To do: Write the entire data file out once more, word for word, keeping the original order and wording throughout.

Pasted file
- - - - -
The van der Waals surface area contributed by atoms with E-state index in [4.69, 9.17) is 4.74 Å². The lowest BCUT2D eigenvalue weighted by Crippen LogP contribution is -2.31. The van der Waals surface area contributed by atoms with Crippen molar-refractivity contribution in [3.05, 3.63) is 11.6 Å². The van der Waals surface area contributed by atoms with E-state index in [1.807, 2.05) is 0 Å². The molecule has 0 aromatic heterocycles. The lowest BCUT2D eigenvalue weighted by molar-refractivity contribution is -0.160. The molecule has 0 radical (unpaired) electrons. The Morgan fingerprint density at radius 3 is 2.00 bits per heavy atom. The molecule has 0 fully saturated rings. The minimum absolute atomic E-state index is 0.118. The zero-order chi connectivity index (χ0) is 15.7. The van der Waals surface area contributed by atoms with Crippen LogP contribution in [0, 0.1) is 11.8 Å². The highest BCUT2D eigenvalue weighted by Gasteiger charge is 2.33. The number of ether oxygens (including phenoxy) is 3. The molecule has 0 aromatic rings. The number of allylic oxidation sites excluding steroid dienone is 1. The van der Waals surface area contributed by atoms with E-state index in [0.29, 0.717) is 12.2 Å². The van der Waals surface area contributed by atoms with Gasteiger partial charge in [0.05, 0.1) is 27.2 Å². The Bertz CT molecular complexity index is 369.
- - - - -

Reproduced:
The van der Waals surface area contributed by atoms with E-state index in [4.69, 9.17) is 4.74 Å². The lowest BCUT2D eigenvalue weighted by Crippen LogP contribution is -2.31. The van der Waals surface area contributed by atoms with Crippen molar-refractivity contribution in [3.05, 3.63) is 11.6 Å². The van der Waals surface area contributed by atoms with E-state index in [1.807, 2.05) is 0 Å². The molecule has 0 aromatic heterocycles. The lowest BCUT2D eigenvalue weighted by molar-refractivity contribution is -0.160. The molecule has 0 radical (unpaired) electrons. The Morgan fingerprint density at radius 3 is 2.00 bits per heavy atom. The molecule has 0 fully saturated rings. The minimum absolute atomic E-state index is 0.118. The zero-order chi connectivity index (χ0) is 15.7. The van der Waals surface area contributed by atoms with Crippen LogP contribution in [0, 0.1) is 11.8 Å². The highest BCUT2D eigenvalue weighted by Gasteiger charge is 2.33. The number of ether oxygens (including phenoxy) is 3. The molecule has 0 aromatic rings. The number of allylic oxidation sites excluding steroid dienone is 1. The van der Waals surface area contributed by atoms with E-state index in [0.29, 0.717) is 12.2 Å². The van der Waals surface area contributed by atoms with Gasteiger partial charge in [0.05, 0.1) is 27.2 Å². The Bertz CT molecular complexity index is 369.